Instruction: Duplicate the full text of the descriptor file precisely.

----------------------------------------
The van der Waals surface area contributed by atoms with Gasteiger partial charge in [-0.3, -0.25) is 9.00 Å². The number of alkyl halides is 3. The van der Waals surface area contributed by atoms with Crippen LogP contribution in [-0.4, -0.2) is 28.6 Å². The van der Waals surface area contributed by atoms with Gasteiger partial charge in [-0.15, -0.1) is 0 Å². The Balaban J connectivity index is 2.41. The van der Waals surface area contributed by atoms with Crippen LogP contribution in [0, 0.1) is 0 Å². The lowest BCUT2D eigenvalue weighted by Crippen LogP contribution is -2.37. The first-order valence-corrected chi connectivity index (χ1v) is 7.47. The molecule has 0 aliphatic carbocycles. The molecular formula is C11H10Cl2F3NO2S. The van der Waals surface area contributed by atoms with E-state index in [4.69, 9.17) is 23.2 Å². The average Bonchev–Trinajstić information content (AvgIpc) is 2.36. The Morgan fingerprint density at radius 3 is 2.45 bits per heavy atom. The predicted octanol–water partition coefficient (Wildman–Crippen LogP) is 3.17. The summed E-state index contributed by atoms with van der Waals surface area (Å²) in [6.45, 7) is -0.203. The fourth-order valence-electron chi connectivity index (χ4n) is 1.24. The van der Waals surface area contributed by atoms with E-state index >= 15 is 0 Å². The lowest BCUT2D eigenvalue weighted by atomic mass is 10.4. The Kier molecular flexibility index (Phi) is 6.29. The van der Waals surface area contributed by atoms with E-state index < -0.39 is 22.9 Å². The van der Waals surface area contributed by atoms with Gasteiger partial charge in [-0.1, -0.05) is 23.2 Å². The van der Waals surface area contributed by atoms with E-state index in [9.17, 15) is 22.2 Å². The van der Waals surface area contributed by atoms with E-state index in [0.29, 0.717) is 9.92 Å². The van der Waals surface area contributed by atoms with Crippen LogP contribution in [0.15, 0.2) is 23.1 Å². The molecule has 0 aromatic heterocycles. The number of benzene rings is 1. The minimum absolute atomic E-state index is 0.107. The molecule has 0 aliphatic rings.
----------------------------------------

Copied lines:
The van der Waals surface area contributed by atoms with Gasteiger partial charge in [-0.3, -0.25) is 9.00 Å². The number of alkyl halides is 3. The van der Waals surface area contributed by atoms with Crippen LogP contribution in [-0.4, -0.2) is 28.6 Å². The van der Waals surface area contributed by atoms with Gasteiger partial charge in [-0.15, -0.1) is 0 Å². The Balaban J connectivity index is 2.41. The van der Waals surface area contributed by atoms with Crippen LogP contribution in [0, 0.1) is 0 Å². The lowest BCUT2D eigenvalue weighted by Crippen LogP contribution is -2.37. The first-order valence-corrected chi connectivity index (χ1v) is 7.47. The molecule has 0 aliphatic carbocycles. The molecular formula is C11H10Cl2F3NO2S. The van der Waals surface area contributed by atoms with E-state index in [4.69, 9.17) is 23.2 Å². The average Bonchev–Trinajstić information content (AvgIpc) is 2.36. The Morgan fingerprint density at radius 3 is 2.45 bits per heavy atom. The predicted octanol–water partition coefficient (Wildman–Crippen LogP) is 3.17. The summed E-state index contributed by atoms with van der Waals surface area (Å²) in [6.45, 7) is -0.203. The fourth-order valence-electron chi connectivity index (χ4n) is 1.24. The van der Waals surface area contributed by atoms with E-state index >= 15 is 0 Å². The lowest BCUT2D eigenvalue weighted by atomic mass is 10.4. The Kier molecular flexibility index (Phi) is 6.29. The van der Waals surface area contributed by atoms with E-state index < -0.39 is 22.9 Å². The van der Waals surface area contributed by atoms with Gasteiger partial charge in [-0.1, -0.05) is 23.2 Å². The van der Waals surface area contributed by atoms with E-state index in [9.17, 15) is 22.2 Å². The van der Waals surface area contributed by atoms with E-state index in [0.29, 0.717) is 9.92 Å². The van der Waals surface area contributed by atoms with Crippen LogP contribution in [0.15, 0.2) is 23.1 Å². The molecule has 0 aromatic heterocycles. The number of benzene rings is 1. The minimum absolute atomic E-state index is 0.107. The molecule has 0 aliphatic rings.